For Adventists, Sunday is a work day, so today is our busiest day for pulling teeth and other emergencies. Once again I am saved from having to use my book-knowledge about tooth extraction, for Gudulia wants to try her hand at it. To be honest, she's not such a good puller. She tugs and tugs and the patient squirms and groans, but the teeth too often just don't come out. A good half of her attempts end by her asking the Pastor to take over. Apparently she's not strong enough; or maybe she just needs more practice, or confidence (later she becomes quite expert). Marcela washes ears (frequently flushing out objects looking suspiciously like half-disintegrated cockroaches) and helps Gudulia. I wash and sterilize the instruments. Here is an example of the kind of thing that happens all day long:
Up the weedy trail an old woman comes riding on a horse, with two scrawny dogs following. Way down the trail I see her staring hard at us, but when she comes nearer she begins looking into the weeds in front of her horse, never giving us even a hint of a glance. She's about sixty-five. She wears the usual baggy, white blouse trimmed with red embroidery, a longish black skirt and a wide, red belt. Her graying black hair is tied into two long pigtails. She dismounts, leads her horse through knee-high weeds to a spot that looks a little more lush and thus more palatable to a horse, and ties the reins to a waist-high bush.
Then, still without looking at us, and with the hungry-looking dogs following with uncertain looks on their faces, she grimly walks toward a group of about ten Tzotzil-speaking women of her own age. The women greet her familiarly but rather solemnly. Now she stands with her back squarely toward us while asking about our cost (free) and the pain and bleeding (much, by North American standards). Later in the day I recognize her sitting in the tiny, homemade chair with her mouth wide open, explaining through a bilingual friend that she wants six teeth removed, not just the two that the Pastor says he's willing to extract. The Pastor asks the interpreter to explain that extracting more than two teeth might cause excessive hemorrhaging.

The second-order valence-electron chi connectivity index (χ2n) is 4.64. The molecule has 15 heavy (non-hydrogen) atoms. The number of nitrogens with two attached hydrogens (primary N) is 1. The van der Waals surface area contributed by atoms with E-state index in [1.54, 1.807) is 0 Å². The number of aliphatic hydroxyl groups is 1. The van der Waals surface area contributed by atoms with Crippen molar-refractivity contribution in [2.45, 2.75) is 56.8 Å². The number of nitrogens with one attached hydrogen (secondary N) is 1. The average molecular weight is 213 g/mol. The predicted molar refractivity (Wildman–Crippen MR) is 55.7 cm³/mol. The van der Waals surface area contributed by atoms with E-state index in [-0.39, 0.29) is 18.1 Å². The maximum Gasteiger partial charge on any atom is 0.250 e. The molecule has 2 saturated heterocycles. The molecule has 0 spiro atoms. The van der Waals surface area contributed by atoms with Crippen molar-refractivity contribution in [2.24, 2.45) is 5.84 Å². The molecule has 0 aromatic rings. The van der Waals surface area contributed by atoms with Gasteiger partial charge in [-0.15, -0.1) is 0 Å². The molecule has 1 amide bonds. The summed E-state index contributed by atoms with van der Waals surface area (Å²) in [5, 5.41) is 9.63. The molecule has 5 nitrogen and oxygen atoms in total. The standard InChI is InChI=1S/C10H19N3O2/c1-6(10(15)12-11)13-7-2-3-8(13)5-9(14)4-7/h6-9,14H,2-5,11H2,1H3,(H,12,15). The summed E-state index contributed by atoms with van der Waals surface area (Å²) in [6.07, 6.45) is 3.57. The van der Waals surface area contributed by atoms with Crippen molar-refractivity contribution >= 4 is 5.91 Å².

Despite the old woman's wish to have six teeth removed, I'm astonished that teeth here seem to be in much better shape than generally they were in Nuevo Limar and Limar Viejo. I wonder whether this area's limestone bedrock might be the reason? Limestone is largely composed of calcium, a major constituent of teeth. In contrast, I don't recall seeing limestone around Nuevo Limar and Limar Viejo.
In the afternoon, down from the forested slopes above us, a pair of board-cutters arrive carrying their 3½-foot long Homelite Super l050 chainsaw. In Tzotzil they explain to Dionisio that the chainsaw has stopped working. Required for producing their only source of income, the tool cost about $775 U.S. Dionisio removes the spark plug, identifies no problem, but then finds that the spark plug won't go back in. He invites me to look at the problem, for here gringos are honored for their knowledge about everything. Threads in the aluminum cylinder-head have been ruined by someone trying to force the spark plug in crookedly. Inside the combustion chamber large flecks of aluminum filings can be seen.
"Didn't papers on proper maintenance come with this chainsaw?" I ask? "Doesn't anyone here know about small engines?"
No. And, no. Dionisio seems to be the only alternative, and he freely admits that he doesn't understand these things much at all.
Today three people have asked for special afternoon consultations in their homes, so at 3:00 PM the four of us walk down to the main part of San Lorenzo. At the first home the man who asked that we come at this hour has not returned from work. We say that we'll return later.